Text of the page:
Sept. 23, 2012; Anaheim, CA, USA; Chicago White Sox starting pitcher Gavin Floyd (34) in the dugout the game against the Los Angeles Angels at Angel Stadium. Mandatory Credit: Jayne Kamin-Oncea-USA TODAY Sports

Braves' Rotation Set? More or Less!


Braves’ fans start getting antsy this time of year, wondering what the starting rotation for the the club will look like in 2014.  If fans are getting antsy, and we writers and editors feel the same, you can only imagine how the staff and management of the Atlanta Braves feel.

During the recent Winter Meetings, we waited anxiously each day, amid a great deal of talk about aces and bullpen needs, for some news of a huge move by the Braves to get that ace.  Of course we all know that little was done in the way of pitching.  In fact, little was done at all, and I have huge doubts that any significant acquisition will be made.

The only move the Braves made of note, in terms of pitching, was the acquisition of Gavin Floyd.  While Frank Wren may be excited about the possibilities for Floyd, along with perhaps a few Braves’ fans, not all of us are equally enthusiastic.  In short, it’s safe to say that Floyd is not only a risk, but potentially a big risk with a 4+ million dollar price tag attached by a flimsy piece of string, or a tendon.

According to an article by Mark Bowman, “Wren said that the Floyd signing likely ends his pursuit in regard to starting pitching; the Braves will likely begin the season with Kris MedlenMike MinorJulio TeheranBrandon Beachy and Alex Wood in their rotation.”

I’m certainly not the first person to express reservations about the rotation next season, but I’ll certainly echo others who have expressed concern about the question marks surrounding Brandon Beachy, and the inexperience of and planned inning limitations for Alex Wood.  With the exception of Brandon Beachy’s setbacks, which are no real fault of his own, I will say that our staff from last year pitched admirably, and there isn’t any real reason to believe they won’t do the same next season.

As good as they were though, they are all fairly young, inexperienced, and tended to get a touch shaky in games that counted.  Add to that the very real concerns about whether Beachy will come out of the gate pitching like he has in the past, and these concerns leave little room for error.  Yes, there is still time for the Braves to possibly bolster that rotation, but pickins’ are slim, time is short, and Frank Wren recently said, “I don’t think we’ll be actively pursuing starters at this point.  You never stop trying to get better, but we do feel we have filled a major need and added depth to our rotation.”

Some of you may be thinking about Floyd.  Yes, Floyd could prove to be like Freddy Garcia was last year, an unexpected and pleasant surprise, but keep in mind that even if he pitches well and strengthens Atlanta’s presence from the bump, he’s not likely to get a start until May of 2014, and that could be pushing it for a pitcher still trying to fully recover from major surgery.  He could easily turn into another Brandon Beachy without the same potential command.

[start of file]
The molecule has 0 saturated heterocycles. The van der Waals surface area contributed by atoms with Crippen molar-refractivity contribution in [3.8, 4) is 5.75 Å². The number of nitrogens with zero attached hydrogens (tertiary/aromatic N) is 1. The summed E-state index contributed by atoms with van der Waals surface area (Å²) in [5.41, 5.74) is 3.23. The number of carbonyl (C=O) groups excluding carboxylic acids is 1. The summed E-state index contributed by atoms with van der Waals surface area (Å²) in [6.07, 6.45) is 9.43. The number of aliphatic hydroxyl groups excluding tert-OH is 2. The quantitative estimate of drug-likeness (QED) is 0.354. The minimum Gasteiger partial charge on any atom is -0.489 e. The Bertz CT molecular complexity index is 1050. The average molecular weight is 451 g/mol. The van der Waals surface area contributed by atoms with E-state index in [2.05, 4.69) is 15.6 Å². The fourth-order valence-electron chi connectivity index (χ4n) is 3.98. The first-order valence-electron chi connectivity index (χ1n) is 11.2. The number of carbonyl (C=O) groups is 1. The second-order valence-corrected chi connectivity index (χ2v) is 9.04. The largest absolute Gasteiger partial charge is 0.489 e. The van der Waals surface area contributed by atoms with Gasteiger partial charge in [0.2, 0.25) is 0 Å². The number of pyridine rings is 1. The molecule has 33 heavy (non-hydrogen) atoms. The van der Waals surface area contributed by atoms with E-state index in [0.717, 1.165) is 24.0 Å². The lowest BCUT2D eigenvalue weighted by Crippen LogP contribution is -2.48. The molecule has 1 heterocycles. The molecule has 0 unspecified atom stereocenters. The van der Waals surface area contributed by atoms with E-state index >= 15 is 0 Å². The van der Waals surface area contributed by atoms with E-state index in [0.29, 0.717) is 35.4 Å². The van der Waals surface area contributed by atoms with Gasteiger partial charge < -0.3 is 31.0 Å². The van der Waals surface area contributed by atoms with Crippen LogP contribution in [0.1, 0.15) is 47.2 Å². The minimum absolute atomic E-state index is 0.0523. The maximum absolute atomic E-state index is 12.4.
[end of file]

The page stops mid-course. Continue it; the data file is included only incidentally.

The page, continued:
Of Floyd, Frank Wren has said, “We’ve been involved in a lot of different conversations, but he was a pitcher we liked a lot. We not only like his stuff, we like his makeup and everything about him. We feel like he’s really grown over the past few years, especially pitching in a tough park in Chicago.”

That may be true, but let’s not forget that Floyd is really a depth piece at best, and his numbers over the last 10 years of baseball aren’t really anything to put a ton of huge bets behind.  Will he help the Atlanta Braves?  Possibly, but we fans may end up looking  back at those Winter Meetings and wondering if somehow Frank Wren should have done more.

I’ve said this in other articles, but I’ll repeat myself at least one more time; every team in the NL East has made pretty good strides this off-season to improve, and some I think will vastly improve!  I won’t be surprised to see the Nationals do what almost every writer an analyst said they would do last year – lead the NL East.  I won’t be surprised to see the Marlins, with the off-season improvements they’ve made, and their stellar pitching, considerably more competitive than they were in 2013.  The Phillies never lay down for long either, and have also been making a number of important off-season moves.  The Braves however, have done little.  You can win 96 games in a weak division where your competition struggles, but when they improve and you do not, don’t expect the same results next season.

I hope I’m dead wrong of course, but the rotation appears to be shaping up to look just like it did, more or less, in 2013.  In fact, the whole team is shaping up to look more or less just like it did in 2013.  That’s perfect if your competition doesn’t change either, but that won’t be the case next year.

 

 

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  • Jeff Schafer

    56 days until pitchers and catchers report!!